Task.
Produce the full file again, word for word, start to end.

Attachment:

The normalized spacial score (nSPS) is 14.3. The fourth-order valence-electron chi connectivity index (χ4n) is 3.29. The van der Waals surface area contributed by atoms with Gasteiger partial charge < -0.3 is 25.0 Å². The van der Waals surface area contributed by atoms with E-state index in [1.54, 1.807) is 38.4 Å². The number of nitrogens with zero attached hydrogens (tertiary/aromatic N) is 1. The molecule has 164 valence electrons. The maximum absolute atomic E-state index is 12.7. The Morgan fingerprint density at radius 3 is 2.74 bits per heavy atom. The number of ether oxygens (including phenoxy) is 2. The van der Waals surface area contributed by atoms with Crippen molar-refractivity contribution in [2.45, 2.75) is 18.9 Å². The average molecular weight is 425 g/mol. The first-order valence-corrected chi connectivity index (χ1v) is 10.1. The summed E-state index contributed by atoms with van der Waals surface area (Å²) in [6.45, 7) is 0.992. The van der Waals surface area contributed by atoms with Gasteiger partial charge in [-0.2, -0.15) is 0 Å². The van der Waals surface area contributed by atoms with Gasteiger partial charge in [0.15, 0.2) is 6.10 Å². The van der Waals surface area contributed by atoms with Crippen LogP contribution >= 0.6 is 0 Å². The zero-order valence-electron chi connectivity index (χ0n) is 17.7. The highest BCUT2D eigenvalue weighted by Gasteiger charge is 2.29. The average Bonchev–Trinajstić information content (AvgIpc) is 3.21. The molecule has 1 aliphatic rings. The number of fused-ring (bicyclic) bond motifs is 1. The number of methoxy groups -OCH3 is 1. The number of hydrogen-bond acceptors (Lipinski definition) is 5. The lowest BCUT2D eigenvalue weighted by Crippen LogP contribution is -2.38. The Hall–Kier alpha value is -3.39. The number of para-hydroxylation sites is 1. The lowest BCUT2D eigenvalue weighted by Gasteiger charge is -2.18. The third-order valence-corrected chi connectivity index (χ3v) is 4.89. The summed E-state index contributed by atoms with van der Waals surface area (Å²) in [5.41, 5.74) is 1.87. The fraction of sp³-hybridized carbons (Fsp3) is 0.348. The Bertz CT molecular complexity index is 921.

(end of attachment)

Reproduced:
The normalized spacial score (nSPS) is 14.3. The fourth-order valence-electron chi connectivity index (χ4n) is 3.29. The van der Waals surface area contributed by atoms with Gasteiger partial charge < -0.3 is 25.0 Å². The van der Waals surface area contributed by atoms with E-state index in [1.54, 1.807) is 38.4 Å². The number of nitrogens with zero attached hydrogens (tertiary/aromatic N) is 1. The molecule has 164 valence electrons. The maximum absolute atomic E-state index is 12.7. The Morgan fingerprint density at radius 3 is 2.74 bits per heavy atom. The number of ether oxygens (including phenoxy) is 2. The van der Waals surface area contributed by atoms with Crippen molar-refractivity contribution in [2.45, 2.75) is 18.9 Å². The average molecular weight is 425 g/mol. The first-order valence-corrected chi connectivity index (χ1v) is 10.1. The summed E-state index contributed by atoms with van der Waals surface area (Å²) in [6.45, 7) is 0.992. The van der Waals surface area contributed by atoms with Gasteiger partial charge in [-0.2, -0.15) is 0 Å². The van der Waals surface area contributed by atoms with Gasteiger partial charge in [0.15, 0.2) is 6.10 Å². The van der Waals surface area contributed by atoms with Crippen LogP contribution >= 0.6 is 0 Å². The zero-order valence-electron chi connectivity index (χ0n) is 17.7. The highest BCUT2D eigenvalue weighted by Gasteiger charge is 2.29. The average Bonchev–Trinajstić information content (AvgIpc) is 3.21. The molecule has 1 aliphatic rings. The number of fused-ring (bicyclic) bond motifs is 1. The number of methoxy groups -OCH3 is 1. The number of hydrogen-bond acceptors (Lipinski definition) is 5. The lowest BCUT2D eigenvalue weighted by Crippen LogP contribution is -2.38. The Hall–Kier alpha value is -3.39. The number of para-hydroxylation sites is 1. The lowest BCUT2D eigenvalue weighted by Gasteiger charge is -2.18. The third-order valence-corrected chi connectivity index (χ3v) is 4.89. The summed E-state index contributed by atoms with van der Waals surface area (Å²) in [5.41, 5.74) is 1.87. The fraction of sp³-hybridized carbons (Fsp3) is 0.348. The Bertz CT molecular complexity index is 921.